Defined benefit plan

House Passes Union Pension Rescue Bill, Senate Passage Considered Unlikely

The House of Representatives has passed the Rehabilitation for Multiemployer Pensions Act (H.R. 397), introduced in January 2019 by House Ways and Means Committee Chairman Richard Neal (D-MA). The bill passed by a 264-169 margin, with most of its support coming from Democrats. A Senate companion bill has been introduced by lead sponsor Sen. Sherrod Brown (D-OH).

The legislation—also known as the Butch Lewis Act—is intended to address issues of insolvency common to a significant number of multiemployer (union) defined benefit pension plans. The bill as proposed would do the following.

  • Establish a Pension Rehabilitation Administration within the Treasury Department, and a related trust fund to make loans to certain union pension plans that are in critical-and-declining status, or insolvent
  • Enable the Treasury Department to issue bonds to fund the loans described above
  • Appropriate to the Pension Benefit Guaranty Corporation (PBGC) funds for additional assistance that some plans could qualify for beyond the above-described loans

Passage in the Republican-controlled Senate—where it is being called a bailout for badly managed pension plans—is considered unlikely.

 


DOL Addresses Compliance With MEP Form 5500 Filing Accuracy

The Department of Labor’s Employee Benefits Security Administration (EBSA) has issued Field Assistance Bulletin (FAB) 2019-01, which affirms earlier guidance on multiple employer plan (MEP) reporting on Form 5500, Annual Return/Report of Employee Benefit Plan, and provides temporary penalty relief for certain reporting failures.

In response to provisions in the Cooperative and Small Employer Charity Pension Flexibility Act, the EBSA issued an interim final rule in 2014 that added new reporting requirements for MEPs. In their annual filing, such plans were to report the following information on an attachment to the Form 5500 (or Form 5500-SF for small employer benefit plans).

  • A list of each employer participating in the MEP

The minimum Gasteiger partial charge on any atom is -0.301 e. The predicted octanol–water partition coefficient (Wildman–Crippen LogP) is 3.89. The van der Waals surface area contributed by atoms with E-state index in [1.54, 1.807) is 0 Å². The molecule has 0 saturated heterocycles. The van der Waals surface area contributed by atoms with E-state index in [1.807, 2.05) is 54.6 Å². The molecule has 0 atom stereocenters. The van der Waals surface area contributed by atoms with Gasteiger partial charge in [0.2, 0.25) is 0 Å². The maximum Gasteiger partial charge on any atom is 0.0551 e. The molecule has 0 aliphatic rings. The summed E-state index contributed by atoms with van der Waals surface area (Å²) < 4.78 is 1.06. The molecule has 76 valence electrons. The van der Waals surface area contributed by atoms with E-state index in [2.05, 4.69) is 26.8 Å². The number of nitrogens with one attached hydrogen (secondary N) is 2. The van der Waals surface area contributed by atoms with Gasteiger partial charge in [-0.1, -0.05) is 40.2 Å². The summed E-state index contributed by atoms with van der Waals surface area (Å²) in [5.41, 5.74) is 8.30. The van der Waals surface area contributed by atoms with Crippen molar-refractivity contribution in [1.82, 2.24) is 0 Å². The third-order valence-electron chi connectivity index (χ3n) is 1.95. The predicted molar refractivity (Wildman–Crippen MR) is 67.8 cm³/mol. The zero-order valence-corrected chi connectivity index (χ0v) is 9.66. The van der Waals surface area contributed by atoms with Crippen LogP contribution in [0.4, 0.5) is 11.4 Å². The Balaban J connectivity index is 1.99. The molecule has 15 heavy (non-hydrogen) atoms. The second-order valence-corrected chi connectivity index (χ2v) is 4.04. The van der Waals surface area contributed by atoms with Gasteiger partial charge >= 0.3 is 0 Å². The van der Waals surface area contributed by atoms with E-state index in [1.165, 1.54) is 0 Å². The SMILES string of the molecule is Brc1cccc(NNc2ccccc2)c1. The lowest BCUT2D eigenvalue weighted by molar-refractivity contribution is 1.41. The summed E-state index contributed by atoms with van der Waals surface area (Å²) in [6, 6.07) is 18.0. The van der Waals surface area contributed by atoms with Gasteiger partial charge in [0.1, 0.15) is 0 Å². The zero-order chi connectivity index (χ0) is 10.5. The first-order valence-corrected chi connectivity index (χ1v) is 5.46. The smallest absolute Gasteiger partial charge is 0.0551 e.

• A good faith estimate of each participating employer’s percentage of the plan’s overall contributions (employee and employer) made during the reporting year
  • The name, employer identification number (EIN), and plan number for the MEP as found on the Form 5500

Following the issuance of the 2014 guidance, the EBSA observed a number of failures “to include a complete and accurate list of employers” with their Form 5500 or Form 5500-SF.

EBSA identified several common failures in 35 percent of the 286 plans that were included in an enforcement effort earlier in 2019. The following were among the failures.

  • Employer names were not complete (e.g., abbreviated or initials-only).
  • EINs were truncated to include only the last four digits of the EIN.
  • The Form 5500 attachment noted that the EBSA-required data was “available upon request.”
  • A PEO was incorrectly listed as the only participating employer.

Rather than initiating civil enforcement action against MEPs guilty of such failures, the EBSA is granting transition relief in FAB 2019-01 “to plan administrators of MEPs who voluntarily comply…and commence filing complete and accurate participating employer information…for the 2018 and following plan years…”

Form 5500 Filing Deadline Extension for MEPs

Because the 2018 Form 5500/5500-SF filing deadline for calendar year plans is imminent—July 31, 2019—the EBSA is granting such MEPs a filing extension of up to 2½ months. EBSA also noted the following.

  • Plans should check the “special extension” box under Part I, Line D of the 2018 Form 5500/5500-SF, and enter “FAB 2019-01” as the description for the extension.
  • Filers may instead choose to File Form 5558 with the IRS to obtain the general 2½ month extension, but if so, this must be done by July 31, 2019, for calendar year plans.
  • Plans that have already filed their 2018 plan year Form 5500/5500-SF must file an amended return by October 15, 2019, to obtain the relief provided by FAB 2019-91.